Much has been done to define new regulations for the banking sector since the financial crisis. The prudential rules of Basel 3 with the so-called ‘final reform’ of December 2017 (commonly referred to as Basel 3.5 or Basel 4), for example, are as good as ready. So what can banks expect during the coming years?
Billions of euros of public funds were invested in systemically important institutions in order to sustain them at the height of the crisis. This was deemed an absolute one-off bail-out and the Financial Stability Board (FSB) introduced a proposal to end ‘too-big-to-fail’. Does this proposal effectively protect the tax payer or are we simply paying the burden in advance?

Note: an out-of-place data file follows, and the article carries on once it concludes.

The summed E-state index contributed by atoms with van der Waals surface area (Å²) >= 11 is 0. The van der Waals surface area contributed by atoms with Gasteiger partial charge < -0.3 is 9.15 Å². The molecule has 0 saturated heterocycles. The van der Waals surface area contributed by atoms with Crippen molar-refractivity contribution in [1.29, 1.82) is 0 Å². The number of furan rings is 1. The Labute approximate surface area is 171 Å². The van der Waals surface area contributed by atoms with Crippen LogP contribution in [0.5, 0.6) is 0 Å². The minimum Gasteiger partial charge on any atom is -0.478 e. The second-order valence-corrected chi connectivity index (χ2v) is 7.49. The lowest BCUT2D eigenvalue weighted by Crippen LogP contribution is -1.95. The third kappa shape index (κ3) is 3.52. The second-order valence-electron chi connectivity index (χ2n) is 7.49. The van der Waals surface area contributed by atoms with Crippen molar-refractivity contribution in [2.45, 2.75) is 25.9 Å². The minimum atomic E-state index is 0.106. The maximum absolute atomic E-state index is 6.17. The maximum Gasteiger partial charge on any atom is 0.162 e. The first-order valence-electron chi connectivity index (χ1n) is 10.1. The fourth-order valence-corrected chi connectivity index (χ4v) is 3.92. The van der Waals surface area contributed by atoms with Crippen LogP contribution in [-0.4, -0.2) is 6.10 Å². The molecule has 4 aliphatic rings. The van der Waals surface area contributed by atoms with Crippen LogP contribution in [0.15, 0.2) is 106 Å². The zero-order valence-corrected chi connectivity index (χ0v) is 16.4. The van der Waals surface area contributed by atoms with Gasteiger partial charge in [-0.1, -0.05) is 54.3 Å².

A lot has been written with regard to the introduction of Basel III, both in this magazine and in other media. The world is a different place, that’s a fact. We’ve learned that a more comprehensive insight into the implications of the Capital Requirements Directive is needed.
A lot has been said and written with regard to the introduction of Basel III. However, from discussions with our clients we learn that often a more comprehensive insight into the effects of Basel III on their banking relationships is desirable.